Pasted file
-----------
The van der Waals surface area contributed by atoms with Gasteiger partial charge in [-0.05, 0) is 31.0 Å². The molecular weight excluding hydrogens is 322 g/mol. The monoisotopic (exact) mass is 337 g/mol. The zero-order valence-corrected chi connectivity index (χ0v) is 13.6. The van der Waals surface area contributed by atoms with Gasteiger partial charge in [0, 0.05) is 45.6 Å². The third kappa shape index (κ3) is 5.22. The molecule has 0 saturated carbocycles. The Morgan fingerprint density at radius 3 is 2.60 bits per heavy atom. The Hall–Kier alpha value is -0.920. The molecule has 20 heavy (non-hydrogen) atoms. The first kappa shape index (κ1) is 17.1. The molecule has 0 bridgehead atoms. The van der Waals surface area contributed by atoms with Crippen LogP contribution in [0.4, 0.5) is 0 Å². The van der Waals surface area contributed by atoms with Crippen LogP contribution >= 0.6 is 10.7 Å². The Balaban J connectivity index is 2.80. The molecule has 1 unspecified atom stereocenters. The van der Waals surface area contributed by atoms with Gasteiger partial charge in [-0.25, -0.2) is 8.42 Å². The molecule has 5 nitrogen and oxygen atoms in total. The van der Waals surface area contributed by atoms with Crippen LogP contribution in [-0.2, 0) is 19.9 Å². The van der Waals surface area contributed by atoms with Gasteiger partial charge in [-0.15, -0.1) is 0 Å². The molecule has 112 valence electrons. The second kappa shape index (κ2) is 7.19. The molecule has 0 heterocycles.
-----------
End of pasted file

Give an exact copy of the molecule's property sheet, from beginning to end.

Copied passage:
The van der Waals surface area contributed by atoms with Gasteiger partial charge in [-0.05, 0) is 31.0 Å². The molecular weight excluding hydrogens is 322 g/mol. The monoisotopic (exact) mass is 337 g/mol. The zero-order valence-corrected chi connectivity index (χ0v) is 13.6. The van der Waals surface area contributed by atoms with Gasteiger partial charge in [0, 0.05) is 45.6 Å². The third kappa shape index (κ3) is 5.22. The molecule has 0 saturated carbocycles. The Morgan fingerprint density at radius 3 is 2.60 bits per heavy atom. The Hall–Kier alpha value is -0.920. The molecule has 20 heavy (non-hydrogen) atoms. The first kappa shape index (κ1) is 17.1. The molecule has 0 bridgehead atoms. The van der Waals surface area contributed by atoms with Crippen LogP contribution in [0.4, 0.5) is 0 Å². The van der Waals surface area contributed by atoms with Crippen LogP contribution >= 0.6 is 10.7 Å². The Balaban J connectivity index is 2.80. The molecule has 1 unspecified atom stereocenters. The van der Waals surface area contributed by atoms with Gasteiger partial charge in [-0.25, -0.2) is 8.42 Å². The molecule has 5 nitrogen and oxygen atoms in total. The van der Waals surface area contributed by atoms with Crippen LogP contribution in [-0.2, 0) is 19.9 Å². The van der Waals surface area contributed by atoms with Gasteiger partial charge in [-0.15, -0.1) is 0 Å². The molecule has 112 valence electrons. The second kappa shape index (κ2) is 7.19. The molecule has 0 heterocycles.